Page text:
Moreover, KRS 342.315(3) provides that the responsibility for appointing a university evaluator lies with the Commissioner. Therefore, it is the Commissioner's responsibility to determine how to appoint an unbiased medical evaluator. Here, when the Commissioner could not find an unbiased evaluator, he apparently suggested that the ALJ recommend the attorneys agree on an independent medical evaluator. Initially, both parties objected to that process. The ALJ asked the parties to designate three physicians specializing in oncology in order for him to select a person to perform the evaluation. Both parties struggled to discover three physicians with the required expertise willing to perform the evaluation. Miller submitted the names of three physicians who customarily perform IME for workers' compensation plaintiffs but who were not certified in oncology or urology. TEMA asked for an extension in time because it was having difficulty locating experts. The motion was denied by the ALJ. And over TEMA's objection, the ALJ chose Dr. David Jackson, a specialist in physical and rehabilitative medicine to perform the IME.

Clearly, Dr. Jackson's IME cannot be considered a university evaluation under KRS 342.315. He is not affiliated with either university, and his background is not in oncology or urology. Dr. Jackson admitted in his deposition that he has little knowledge of the causes of bladder cancer and is unaware of the most common causes. Hence, his opinion could not have been granted presumptive weight.

The case at bar presents a situation not contemplated by the statutes, but our role in construing a legislative act is to effectuate the intent of the legislature. Magic Coal Co., 19 S.W.3d at 94. Prior to December 12, 1996, KRS 342.315 permitted an ALJ, upon motion of either party or on the ALJ's own motion, to appoint up to three “disinterested and duly qualified physicians or surgeons” to examine an injured worker and to testify by means of a joint report. In addition, the previous version of KRS 342.315 contained no standard or procedure for assuring a supply of “disinterested and duly qualified physicians or surgeons.” Since this procedure was eliminated by the 1996 amendments to the statutes, it cannot be considered as a viable alternative.

But taken together, the 1996 amendments to KRS 342.315 and KRS 342.316 provide for contracts with the University of Kentucky and University of Louisville medical schools for medical examinations. They require a university evaluation in all occupational disease claims and provide that the “clinical findings and opinions” of the university evaluator “shall be afforded presumptive weight.” Together, KRS 342.315 and KRS 342.316 assure that testimony from a disinterested medical expert will be considered by the fact-finder in all occupational disease claims.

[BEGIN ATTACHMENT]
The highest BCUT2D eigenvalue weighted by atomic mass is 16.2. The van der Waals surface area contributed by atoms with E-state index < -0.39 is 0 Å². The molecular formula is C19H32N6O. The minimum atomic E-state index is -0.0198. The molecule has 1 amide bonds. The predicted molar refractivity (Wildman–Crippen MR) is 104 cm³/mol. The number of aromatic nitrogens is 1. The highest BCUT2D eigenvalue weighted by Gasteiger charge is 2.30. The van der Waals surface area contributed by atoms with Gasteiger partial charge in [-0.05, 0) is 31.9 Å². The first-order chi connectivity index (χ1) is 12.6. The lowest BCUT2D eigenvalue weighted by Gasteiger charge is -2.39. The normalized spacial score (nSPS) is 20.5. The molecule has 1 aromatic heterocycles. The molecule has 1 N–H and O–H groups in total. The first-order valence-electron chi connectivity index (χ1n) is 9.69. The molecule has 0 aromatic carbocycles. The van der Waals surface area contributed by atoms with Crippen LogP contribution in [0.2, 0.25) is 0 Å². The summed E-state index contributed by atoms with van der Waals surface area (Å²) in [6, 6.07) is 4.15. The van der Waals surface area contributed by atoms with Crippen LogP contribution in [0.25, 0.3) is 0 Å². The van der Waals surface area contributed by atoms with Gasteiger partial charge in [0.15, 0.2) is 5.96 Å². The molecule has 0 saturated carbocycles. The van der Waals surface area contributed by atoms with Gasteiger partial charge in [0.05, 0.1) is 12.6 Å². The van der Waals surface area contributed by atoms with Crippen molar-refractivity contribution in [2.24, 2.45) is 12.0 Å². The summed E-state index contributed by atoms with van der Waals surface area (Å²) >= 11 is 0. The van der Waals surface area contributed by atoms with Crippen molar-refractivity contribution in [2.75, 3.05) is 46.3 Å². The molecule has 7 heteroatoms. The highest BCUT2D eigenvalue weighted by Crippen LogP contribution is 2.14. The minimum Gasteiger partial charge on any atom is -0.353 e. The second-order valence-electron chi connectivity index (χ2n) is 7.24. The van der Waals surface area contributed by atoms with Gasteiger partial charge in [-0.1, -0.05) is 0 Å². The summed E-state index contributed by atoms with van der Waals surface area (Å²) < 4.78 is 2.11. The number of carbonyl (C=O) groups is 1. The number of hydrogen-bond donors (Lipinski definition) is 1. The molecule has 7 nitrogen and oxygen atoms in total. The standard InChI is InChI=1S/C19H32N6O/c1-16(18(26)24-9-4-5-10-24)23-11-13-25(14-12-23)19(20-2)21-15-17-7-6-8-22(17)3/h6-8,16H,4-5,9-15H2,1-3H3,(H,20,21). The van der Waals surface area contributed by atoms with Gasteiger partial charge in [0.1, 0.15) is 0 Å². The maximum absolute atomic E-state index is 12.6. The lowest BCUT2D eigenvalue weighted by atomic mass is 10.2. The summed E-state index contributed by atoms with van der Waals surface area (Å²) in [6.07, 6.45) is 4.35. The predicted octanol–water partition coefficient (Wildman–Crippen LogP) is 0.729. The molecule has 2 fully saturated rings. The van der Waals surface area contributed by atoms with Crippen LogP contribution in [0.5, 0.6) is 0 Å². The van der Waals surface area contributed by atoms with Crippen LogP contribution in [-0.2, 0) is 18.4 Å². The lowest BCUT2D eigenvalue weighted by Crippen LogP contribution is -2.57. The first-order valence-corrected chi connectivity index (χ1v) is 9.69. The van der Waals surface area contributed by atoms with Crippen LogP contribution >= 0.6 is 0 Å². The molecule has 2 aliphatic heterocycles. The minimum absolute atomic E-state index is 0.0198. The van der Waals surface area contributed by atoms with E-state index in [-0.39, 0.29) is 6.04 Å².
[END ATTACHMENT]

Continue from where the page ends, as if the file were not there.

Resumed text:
Thus, because of the statutory mandate, we hold that it is incumbent upon the Commissioner to seek independent medical evaluators for all occupational disease claims. The reasons are clear—unbiased and qualified experts to provide presumptive evidence in cases that are replete with contradictory or insufficient evidence as in this case. In such matters, it is not the responsibility of the ALJ but of the Commissioner. Therefore, because the issue in the case at bar is a legal one, which we review de novo, we vacate the opinion of the Board. The statutory mandate requires a university medical evaluator in occupational disease cases. Further, the responsibility for finding such an expert rests with the Commissioner. Nothing in the statute permits an avoidance of the legislative mandate.


The decision of the Workers' Compensation Board is vacated and remanded to the ALJ for a new order requiring the Commissioner to procure a university medical evaluation or, if that is impossible, find an independent and qualified medical expert either by recommendation of the University of Louisville or the University of Kentucky or by independent search for a qualified university medical evaluator from outside these universities. After such an evaluation has been performed, the ALJ shall determine whether substantial evidence has been provided that Miller has an occupational disease entitling him to PTD and medical benefits.


1.   4, 4' –Methylene-bis(2-Chloroaniline).

2.   Functional Capacity Evaluation.